When RTA bus driver Rickey Wagoner claimed he was shot during an attack by three black youths and saved by a devotional book that stopped two bullets, Dayton Police used evidence analyzed by the Miami Valley Regional Crime Lab to determine he fabricated parts of his story.
The regional lab also analyzed the bathtub, DNA, fingerprints and other evidence in the sensational Warren County case in which Ryan Widmer, now 34 and in prison, was convicted of strangling his wife in 2008.
And when Dayton Police were piecing together evidence in the 2011 rape and murder of DeMisha Mattison, left dead in a Clover Street house with her young son, police worked “hand in hand” with crime lab investigators who analyzed DNA and other evidence to identify her ex-boyfriend, Karl D. Coleman Jr., 26, as the killer, said Dayton Police Major Chris Williams. He said the lab’s work helped convict Coleman, who last August was sent to prison.
“They do a tremendous job and we are lucky to have them,” said Williams, who oversees investigations.
But the regional lab’s future is at risk, even though it receives positive reviews from government and law enforcement officials — including from Ohio Attorney General Mike DeWine. In recent years, multiple jurisdictions have dropped their contracts with the lab, citing the need to cut costs, and switched to DeWine’s revitalized — and free of charge — crime lab at the Ohio Bureau of Criminal Identification and Investigation (BCI).
Montgomery County Coroner Dr. Kent Harshbarger and other officials fear that if the local crime lab is diminished through lost revenue and staff cuts that have already begun, top quality scientists will leave, the lab’s evidence turnaround times will lag, and local crime fighting efforts will suffer.
There are also questions about how much of the local lab’s work could be handled by the state lab, and whether some critical evidence testing would be sacrificed.
Local officials say BCI doesn’t do everything local law enforcement needs, such as toxicology work on blood and urine samples collected from impaired drivers. Touch DNA analysis — which searches for DNA on items touched by a suspect — is only done on violent crime cases at BCI, while the local lab does it on any type of crime, said Ken Betz, who has been the crime lab’s director since 1974.
“If they start to lose a significant amount of customers in a process that’s not planned out I think that’s bad for the region,” said Kettering City Manager Mark Schwieterman.
A group of local officials headed by Schwieterman will work with officials at BCI and the Dayton-based lab to decide what to do about the problem of lost revenue and what shape the crime lab should take in the future.
State funding infusion
State and federal taxpayers foot the bill for the BCI lab, which is headquartered in London, Ohio, with regional labs in Richfield, Bowling Green, Youngstown, Athens and Cambridge. That means local jurisdictions, many of them cutting costs where they can, don’t have to draw on their own coffers to have evidence analyzed.
All agree the state lab has been greatly enhanced since DeWine became Ohio’s Attorney General.
A Republican, DeWine ran against Democratic Attorney General Richard Cordray in 2010 promising he would improve the BCI crime lab, which had a reputation for slowness. After DeWine took office in 2011, the Republican-controlled legislature helped DeWine make good on his promise by giving BCI and its crime lab a huge funding boost.
This year’s BCI budget is $68.9 million — a $17.1 million increase over what Cordray had to work with in July 2010. The crime lab’s share of state funding for BCI has grown by 46 percent since Cordray’s final year in office.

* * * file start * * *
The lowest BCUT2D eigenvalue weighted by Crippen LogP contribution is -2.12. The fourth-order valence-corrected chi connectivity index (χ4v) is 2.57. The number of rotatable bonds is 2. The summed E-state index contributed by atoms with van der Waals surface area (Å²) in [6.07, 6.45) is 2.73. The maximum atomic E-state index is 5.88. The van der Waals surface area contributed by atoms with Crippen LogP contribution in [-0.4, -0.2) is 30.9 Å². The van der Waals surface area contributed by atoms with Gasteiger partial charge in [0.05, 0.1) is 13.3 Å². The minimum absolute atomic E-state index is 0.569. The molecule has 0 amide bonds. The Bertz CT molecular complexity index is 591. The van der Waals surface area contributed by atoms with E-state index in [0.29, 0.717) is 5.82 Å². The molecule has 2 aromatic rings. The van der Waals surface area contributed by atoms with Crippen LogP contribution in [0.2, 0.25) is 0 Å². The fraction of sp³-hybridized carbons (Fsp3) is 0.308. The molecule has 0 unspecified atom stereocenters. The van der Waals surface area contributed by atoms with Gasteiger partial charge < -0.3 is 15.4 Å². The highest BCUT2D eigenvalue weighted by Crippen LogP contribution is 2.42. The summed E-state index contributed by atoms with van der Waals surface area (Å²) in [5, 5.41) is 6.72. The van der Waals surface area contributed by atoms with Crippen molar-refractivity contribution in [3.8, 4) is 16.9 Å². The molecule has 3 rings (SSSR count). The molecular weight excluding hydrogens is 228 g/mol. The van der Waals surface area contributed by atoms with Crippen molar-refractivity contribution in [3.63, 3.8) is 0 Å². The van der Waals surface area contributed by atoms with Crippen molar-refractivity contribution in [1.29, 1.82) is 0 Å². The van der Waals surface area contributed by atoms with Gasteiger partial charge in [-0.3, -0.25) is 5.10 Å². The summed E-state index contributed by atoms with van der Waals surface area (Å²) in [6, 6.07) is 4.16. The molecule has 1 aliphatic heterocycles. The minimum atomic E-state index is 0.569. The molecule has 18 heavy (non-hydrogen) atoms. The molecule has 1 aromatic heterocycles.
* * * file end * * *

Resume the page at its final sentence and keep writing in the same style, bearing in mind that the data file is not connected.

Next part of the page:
With the infusion of funds came more staff, robots and other equipment, cutting turnaround time for DNA evidence from 125 days in 2010 to 22-23 days now, DeWine said. Last year the lab tested 224,399 items, more than double the number from 2010.
The state lab also added customers — about 110 new jurisdictions since 2011. Some of them submitted untested old rape kits that DeWine asked to be sent to BCI as part of an initiative he began after taking office.
From the nine-county Dayton region alone, 20 jurisdictions have begun using BCI since 2011, according to data provided by DeWine’s office.
“With us it was just cost savings,” West Carrollton Police Chief Doug Woodard said of the city’s decision to switch to BCI. “It had nothing to do with anything (the regional lab) did or didn’t do. It had nothing to do with service.”
West Carrollton, Miami Twp., Moraine, and Englewood all declined to renew their annual contracts with the regional lab for this year, a loss of more than $128,000 to the lab in annual revenue. Wilmington withdrew last year and in 2013 Huber Heights, New Lebanon and the Clinton County Sheriff’s office all left. The loss of revenue to the regional lab was $110,500 in 2012, after the Middletown Police, Five Rivers MetroParks and the Butler Twp. Police Department switched over to BCI.
Harshbarger acknowledges that improvements to the state labs have led to the departures.
“It used to be BCI’s service kept people here because it was terrible,” said Harshbarger, who is chairman of the regional lab’s board of directors. “It is now a quality lab, good service. Mike DeWine made a commitment on that, and ran on it and he did it. Now ‘free’ becomes a real selling point.”
Said Englewood City Manager Eric Smith: “It’s free versus $27,000.”
Location is an issue — Englewood is much closer to Dayton than to London, which is in Madison County — but Smith said he hopes to do what Miami Twp., Moraine and West Carrollton are now doing: combining their evidence packets in single trips to and from the BCI lab.
‘We can’t let Miami Valley close’
Among those concerned about the plight of the Miami Valley lab is DeWine.
“If Miami Valley closed today and we dumped everything at BCI, we don’t have the capacity to do it,” DeWine said. “It’s not in anybody’s interest to see Miami Valley close. We can’t let Miami Valley close. It has to emerge in some new arrangement.”
DeWine won’t say what that may be, but he did say he wants to do a study of crime lab needs in southwest Ohio. Local officials say there has been talk of BCI putting a lab in southwest Ohio or collaborating more closely with the regional lab.
Officials will also discuss whether BCI should take over most DNA testing while local labs do other types of evidence analysis under a “centers of excellence” concept.
DeWine says he simply wants to make crime lab analysis better and more efficient throughout the state. While he doesn’t have a study to prove it, he thinks his lab’s DNA testing may be the most cost-effective because of the sheer volume of work and the speed, aided by robotic technology. (The bureau has 11 robots.)
DeWine said he is not surprised that strapped jurisdictions are severing their local contracts, but he is concerned. About 18 crime labs are currently operating in Ohio.
“This is just happening,” he said. “If don’t get in front of the change and figure it out we are going to have a disaster.”